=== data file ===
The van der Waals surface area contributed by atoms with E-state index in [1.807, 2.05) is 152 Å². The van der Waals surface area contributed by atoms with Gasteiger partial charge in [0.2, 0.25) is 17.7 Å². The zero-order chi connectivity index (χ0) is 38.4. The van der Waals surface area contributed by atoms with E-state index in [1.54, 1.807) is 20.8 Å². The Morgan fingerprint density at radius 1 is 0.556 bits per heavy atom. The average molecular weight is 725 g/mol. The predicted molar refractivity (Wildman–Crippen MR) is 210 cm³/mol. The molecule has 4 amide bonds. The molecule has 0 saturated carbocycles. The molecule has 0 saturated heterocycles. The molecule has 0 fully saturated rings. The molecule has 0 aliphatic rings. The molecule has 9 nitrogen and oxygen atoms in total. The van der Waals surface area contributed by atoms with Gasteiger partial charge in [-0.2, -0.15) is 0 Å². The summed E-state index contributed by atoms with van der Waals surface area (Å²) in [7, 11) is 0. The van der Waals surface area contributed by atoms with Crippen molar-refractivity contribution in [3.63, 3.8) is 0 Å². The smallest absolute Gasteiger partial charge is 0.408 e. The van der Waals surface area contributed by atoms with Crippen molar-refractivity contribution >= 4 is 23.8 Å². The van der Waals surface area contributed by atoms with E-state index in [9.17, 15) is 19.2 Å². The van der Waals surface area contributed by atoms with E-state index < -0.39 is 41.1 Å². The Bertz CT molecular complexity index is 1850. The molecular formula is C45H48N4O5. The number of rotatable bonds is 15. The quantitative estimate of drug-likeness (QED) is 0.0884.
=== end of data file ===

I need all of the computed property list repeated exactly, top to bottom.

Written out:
The van der Waals surface area contributed by atoms with E-state index in [1.807, 2.05) is 152 Å². The van der Waals surface area contributed by atoms with Gasteiger partial charge in [0.2, 0.25) is 17.7 Å². The zero-order chi connectivity index (χ0) is 38.4. The van der Waals surface area contributed by atoms with E-state index in [1.54, 1.807) is 20.8 Å². The Morgan fingerprint density at radius 1 is 0.556 bits per heavy atom. The average molecular weight is 725 g/mol. The predicted molar refractivity (Wildman–Crippen MR) is 210 cm³/mol. The molecule has 4 amide bonds. The molecule has 0 saturated carbocycles. The molecule has 0 saturated heterocycles. The molecule has 0 fully saturated rings. The molecule has 0 aliphatic rings. The molecule has 9 nitrogen and oxygen atoms in total. The van der Waals surface area contributed by atoms with Gasteiger partial charge in [-0.2, -0.15) is 0 Å². The summed E-state index contributed by atoms with van der Waals surface area (Å²) in [7, 11) is 0. The van der Waals surface area contributed by atoms with Crippen molar-refractivity contribution in [3.63, 3.8) is 0 Å². The smallest absolute Gasteiger partial charge is 0.408 e. The van der Waals surface area contributed by atoms with Crippen molar-refractivity contribution >= 4 is 23.8 Å². The van der Waals surface area contributed by atoms with E-state index in [9.17, 15) is 19.2 Å². The van der Waals surface area contributed by atoms with E-state index < -0.39 is 41.1 Å². The Bertz CT molecular complexity index is 1850. The molecular formula is C45H48N4O5. The number of rotatable bonds is 15. The quantitative estimate of drug-likeness (QED) is 0.0884.